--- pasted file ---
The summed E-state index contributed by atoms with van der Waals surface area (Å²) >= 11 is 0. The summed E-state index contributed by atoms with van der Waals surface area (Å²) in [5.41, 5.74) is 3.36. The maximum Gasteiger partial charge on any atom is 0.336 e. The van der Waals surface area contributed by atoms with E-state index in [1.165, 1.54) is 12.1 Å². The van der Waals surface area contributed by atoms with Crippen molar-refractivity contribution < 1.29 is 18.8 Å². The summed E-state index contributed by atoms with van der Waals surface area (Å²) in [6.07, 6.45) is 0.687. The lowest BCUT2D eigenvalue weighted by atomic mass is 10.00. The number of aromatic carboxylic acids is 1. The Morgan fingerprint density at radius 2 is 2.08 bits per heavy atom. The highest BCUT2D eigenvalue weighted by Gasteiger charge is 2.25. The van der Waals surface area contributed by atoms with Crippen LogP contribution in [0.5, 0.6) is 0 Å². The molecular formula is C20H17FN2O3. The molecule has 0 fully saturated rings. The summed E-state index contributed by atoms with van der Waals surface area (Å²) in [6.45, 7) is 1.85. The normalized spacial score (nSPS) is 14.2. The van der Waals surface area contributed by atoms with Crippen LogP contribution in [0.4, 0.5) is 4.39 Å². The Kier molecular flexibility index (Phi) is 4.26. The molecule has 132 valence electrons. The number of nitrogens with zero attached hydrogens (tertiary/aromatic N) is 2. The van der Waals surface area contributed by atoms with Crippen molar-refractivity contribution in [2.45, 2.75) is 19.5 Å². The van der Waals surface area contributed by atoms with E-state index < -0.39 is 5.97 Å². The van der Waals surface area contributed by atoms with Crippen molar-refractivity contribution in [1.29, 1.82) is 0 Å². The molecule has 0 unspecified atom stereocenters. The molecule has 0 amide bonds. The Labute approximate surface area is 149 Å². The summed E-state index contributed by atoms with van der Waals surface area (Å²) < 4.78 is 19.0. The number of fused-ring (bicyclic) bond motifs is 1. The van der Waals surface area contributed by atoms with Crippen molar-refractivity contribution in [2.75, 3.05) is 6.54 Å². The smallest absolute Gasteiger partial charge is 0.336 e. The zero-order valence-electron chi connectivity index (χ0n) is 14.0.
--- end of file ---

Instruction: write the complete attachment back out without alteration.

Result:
The summed E-state index contributed by atoms with van der Waals surface area (Å²) >= 11 is 0. The summed E-state index contributed by atoms with van der Waals surface area (Å²) in [5.41, 5.74) is 3.36. The maximum Gasteiger partial charge on any atom is 0.336 e. The van der Waals surface area contributed by atoms with E-state index in [1.165, 1.54) is 12.1 Å². The van der Waals surface area contributed by atoms with Crippen molar-refractivity contribution < 1.29 is 18.8 Å². The summed E-state index contributed by atoms with van der Waals surface area (Å²) in [6.07, 6.45) is 0.687. The lowest BCUT2D eigenvalue weighted by atomic mass is 10.00. The number of aromatic carboxylic acids is 1. The Morgan fingerprint density at radius 2 is 2.08 bits per heavy atom. The highest BCUT2D eigenvalue weighted by Gasteiger charge is 2.25. The van der Waals surface area contributed by atoms with Crippen LogP contribution in [0.5, 0.6) is 0 Å². The molecular formula is C20H17FN2O3. The molecule has 0 fully saturated rings. The summed E-state index contributed by atoms with van der Waals surface area (Å²) in [6.45, 7) is 1.85. The normalized spacial score (nSPS) is 14.2. The van der Waals surface area contributed by atoms with Crippen LogP contribution in [0.4, 0.5) is 4.39 Å². The Kier molecular flexibility index (Phi) is 4.26. The molecule has 132 valence electrons. The number of nitrogens with zero attached hydrogens (tertiary/aromatic N) is 2. The van der Waals surface area contributed by atoms with Crippen molar-refractivity contribution in [2.45, 2.75) is 19.5 Å². The van der Waals surface area contributed by atoms with E-state index < -0.39 is 5.97 Å². The van der Waals surface area contributed by atoms with Crippen molar-refractivity contribution in [1.29, 1.82) is 0 Å². The molecule has 0 unspecified atom stereocenters. The molecule has 0 amide bonds. The Labute approximate surface area is 149 Å². The summed E-state index contributed by atoms with van der Waals surface area (Å²) < 4.78 is 19.0. The number of fused-ring (bicyclic) bond motifs is 1. The van der Waals surface area contributed by atoms with Crippen molar-refractivity contribution in [2.75, 3.05) is 6.54 Å². The smallest absolute Gasteiger partial charge is 0.336 e. The zero-order valence-electron chi connectivity index (χ0n) is 14.0.